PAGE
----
ZimbabweÃ¢â‚¬â„¢s Human Rights Commission long overdue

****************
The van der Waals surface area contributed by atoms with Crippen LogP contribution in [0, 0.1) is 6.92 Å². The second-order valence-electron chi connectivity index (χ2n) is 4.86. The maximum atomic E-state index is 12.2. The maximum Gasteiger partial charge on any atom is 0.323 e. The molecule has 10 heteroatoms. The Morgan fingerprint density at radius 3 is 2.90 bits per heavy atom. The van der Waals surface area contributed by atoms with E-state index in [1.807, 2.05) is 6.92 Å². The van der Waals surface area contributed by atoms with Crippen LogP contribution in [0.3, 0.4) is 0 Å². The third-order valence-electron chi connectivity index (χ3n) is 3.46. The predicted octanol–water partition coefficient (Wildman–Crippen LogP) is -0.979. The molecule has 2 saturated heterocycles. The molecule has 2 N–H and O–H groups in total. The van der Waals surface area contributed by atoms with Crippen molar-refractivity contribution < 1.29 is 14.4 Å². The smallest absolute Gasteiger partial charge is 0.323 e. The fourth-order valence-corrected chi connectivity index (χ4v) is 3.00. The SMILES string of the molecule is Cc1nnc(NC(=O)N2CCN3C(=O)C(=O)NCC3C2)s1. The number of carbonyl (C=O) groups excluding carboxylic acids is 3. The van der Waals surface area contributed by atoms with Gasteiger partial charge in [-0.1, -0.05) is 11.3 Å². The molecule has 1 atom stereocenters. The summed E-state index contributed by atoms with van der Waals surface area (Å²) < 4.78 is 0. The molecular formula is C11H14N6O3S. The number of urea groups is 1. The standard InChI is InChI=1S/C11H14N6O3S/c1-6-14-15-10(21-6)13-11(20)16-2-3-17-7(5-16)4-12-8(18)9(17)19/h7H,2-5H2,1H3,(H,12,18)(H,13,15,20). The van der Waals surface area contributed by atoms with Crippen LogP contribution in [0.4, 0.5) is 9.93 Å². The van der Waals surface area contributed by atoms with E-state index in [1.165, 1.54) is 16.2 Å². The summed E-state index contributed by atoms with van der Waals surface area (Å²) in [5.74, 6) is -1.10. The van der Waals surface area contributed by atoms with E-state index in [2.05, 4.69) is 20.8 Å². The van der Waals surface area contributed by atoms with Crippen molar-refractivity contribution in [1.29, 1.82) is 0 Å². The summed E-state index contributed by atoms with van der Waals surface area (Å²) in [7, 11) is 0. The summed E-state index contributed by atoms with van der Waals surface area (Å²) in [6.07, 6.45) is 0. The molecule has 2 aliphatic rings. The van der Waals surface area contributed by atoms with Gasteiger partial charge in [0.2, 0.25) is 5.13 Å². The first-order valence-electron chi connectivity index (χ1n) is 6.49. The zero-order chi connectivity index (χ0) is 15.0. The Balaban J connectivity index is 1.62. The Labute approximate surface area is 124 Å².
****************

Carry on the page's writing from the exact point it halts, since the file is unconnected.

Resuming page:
And over the past five years, the main opposition political party ‘ the Movement for Democratic Change ‘ and various non-governmental organisations have bombarded international treaty bodies and organisations to which Zimbabwe is a signatory with reports of alleged human rights violations by Harare. These organisations, which average two to every category of human rights, have gone on an unprecedented assault of Zimbabwe’s human rights record at various international forums and treaty bodies to which Harare is a signatory, filing an average of three fabricated human rights complaints every month. Over the past five years, the African Commission on Human and Peoples Rights (ACHPR) received thirteen communications filed by so-called civil society groups against the Government of Zimbabwe, while the Geneva-based United Nations Human Rights Commission has also been similarly bombarded with such allegations. For the first twenty years of independence, the Government did not seem to have put a foot wrong in all its dealings with stakeholders at home and players on the regional and international scene. The Government was lauded as one of the most progressive in the developing world with Zimbabwe President Robert Mugabe winning numerous accolades for his statesmanship, the way he managed the post-independent economy and the policy of reconciliation. The British monarchy even felt it worthwhile to confer him with a knighthood as one of the most progressive leaders to come out of the developing world. All that changed, however, when the Government decided to embark on the land reform programme to address one category of human rights that has always been left out in the parochial western neo-liberal discourse of rights ‘ the economic rights Zimbabweans had been denied over 110 years of colonial dispossession. As soon as the Zimbabwean government expressed its intentions to acquire white-held farms without compensation, western nations were up in arms in line with their axiom that ‘a right ceases to be a right when it infringes on the rights of others.’ They claimed that the restoration of the economic rights of the disadvantaged black majority impinged on the property rights of their kith and kin on the farms. Overnight, Mugabe was portrayed as an ogre and his Government and as a violator of human rights. The western nations promptly sponsored a glut of non-governmental organisations (NGOs) that flooded Zimbabwe, most of which deviated from their humanitarian brief to openly dabble in opposition politics. What is noteworthy is that these complaints were filed without exhaustion of local remedies, with the groups claiming that there were no effective remedies to address alleged human rights violations in Zimbabwe. The detractors are so organised and well funded that they can afford to prepare reports every month. The fabricated reports are distributed widely and are part of the material that is used to denounce Zimbabwe’s human rights record and are used as ammunition by detractors in their attempts to have the country placed on the United Nations agenda as a pariah state. Because of these reports, Zimbabwe has been kept under international scrutiny with endless envoys being dispatched to Harare to investigate the alleged violations. Last year alone Zimbabwe played host to four envoys; Tim Morris of the World Food Programme, Anna Tibaijuka Kajumulo and Jan Egeland from the UN and Tom Bahare Nyanduga from the ACPHR. The concerted campaign by these sponsored organisations that also gave themselves the right to present reports at international forums is the reason why the Government has decided to establish the Zimbabwe Human Rights Commission (ZHRC) that will be mandated to promote and protect human rights of all people in the country. This is not to say that all along Zimbabwe has not been protecting the rights of citizens for as a signatory to the Universal Declaration of Human Rights and a number of UN human rights instruments, the country has always been committed to the protection of human rights, and today it stands accused because of its resolve to restore the economic rights of the people. At international level, Zimbabwe is a state party to the International Covenant on Civil and Political Rights, the International Covenant on Economic, Social and Cultural Rights; the Convention on the Rights of the Child; the International Convention on The Elimination of all Forms of Discrimination Against Women and The International Convention on the Elimination of all forms of Racial Discrimination. At regional level, the country is party to the African Charter on Human and People’s Rights and the African Charter on the Rights and Welfare of the Child. All these international and regional instruments are predicated on the Universal Declaration of Human Rights, which is itself enshrined in the Bill of Rights provided for in the Zimbabwean Constitution. These instruments require Zimbabwe to protect and promote all the rights enshrined therein. The ZHRC, would thus, not just be a Zimbabwean initiative as similar institutions have been established in neighbouring countries like Botswana, Namibia, Zambia and South Africa. National human rights institutions are, however, a relatively new phenomenon whose existence is not provided for under any international or regional instrument, as such they were not provided for under the constitutions of all countries that established them. These countries either had to embark on constitutional amendments, to make the Commissions constitutional or proceeded by way of acts of parliament to make the institutions statutory bodies. Zimbabwe has opted to make the proposed ZHRC a constitutional body, which is why the Constitutional Amendment (No.18) Bill is in the pipeline. Though they are relatively new, national human rights commissions can be traced back to the UN Economic and Social Commission Resolution 2/9 of 1946 which conceived them as vehicles for working with the UN in the monitoring and implementation of human rights standards. In 1979 the United Nations urged all member states to take necessary steps to create and improve conditions for the establishment of National Human Rights Institutions. The UN General Assembly’s resolution 41/129 of December 4, 1986 and other subsequent resolutions further developed the mandate of the human rights institutions. However, for member states of the African Union, national human rights institutions emerged after 1990. These institutions were established in the form of commissions, as opposed to ombudsmen. The composition and mandate of the national institutions, which is generally acceptable, is as provided in the UN General Assembly Resolution 48/134 of 1993, titled the Principles Relating to the Status of National Human Rights Institutions (the Paris Principles). According to these principles, a national human rights institution is an independent institution that is created constitutionally or by an act of Parliament and comprises of members appointed from a cross section of the community engaged in human rights cases. The constitutive legislation makes provision for the appointment of the members and their tenure of office. Zimbabwe’s Minister of Justice Legal and Parliamentary Affairs, Patrick Chinamasa has since assured the nation that the ZHRC would be constituted in the same way members of the Zimbabwe Electoral Commission were selected, and the body would enjoy the same independence enjoyed by the judiciary. It is envisaged that the ZHRC would maintain contact with government as well as ‘civil’ society and other groups directly or indirectly involved in the promotion and protection of human rights. It should also maintain contact with other national human rights institutions and intergovernmental bodies in order to increase its effectiveness. With the way Zimbabwe is targeted by detractors who attempt to soil its human rights profile at various forums, the ZHRC is an indispensable institution that should buttress all the structures currently in place to protect the rights of citizens. According to Chinamasa, the institution can be answerable to parliament, or to the President but would be distinct from all other ministries and departments. The ZHRC would complement Government’s efforts, image and goodwill in the promotion and protection of human rights. The frequency of cases of alleged violations of human rights will be minimised since no individual or organisations will be able to lodge a complaint with the African Commission without exhausting local remedies as provided under Article 56 of the ACHPR. In addition, this will reduce or clear the number of cases pending against Zimbabwe before the regional institutions and thus enable government to concentrate on protecting the rights of citizens. By incorporating all stakeholders and requiring affiliation from organisations involved in human rights work, ZHRC will open up dialogue not only between the state and the respective treaty bodies but will also create an atmosphere conducive to dialogue between the state and civil society. This is will go a long way in lowering or removing the current levels of mistrust between the Government and NGOs. ZHRC would also make inroads in areas that have up to now been the domain of civil society and would thus mend the name and reputation of the government, by engaging regional and international human rights treaty bodies and institutions. Such an institution should, however, never be a lap dog of the Government, but should be a watchdog capable of biting any violator of other peoples’ rights regardless of his/her standing in society.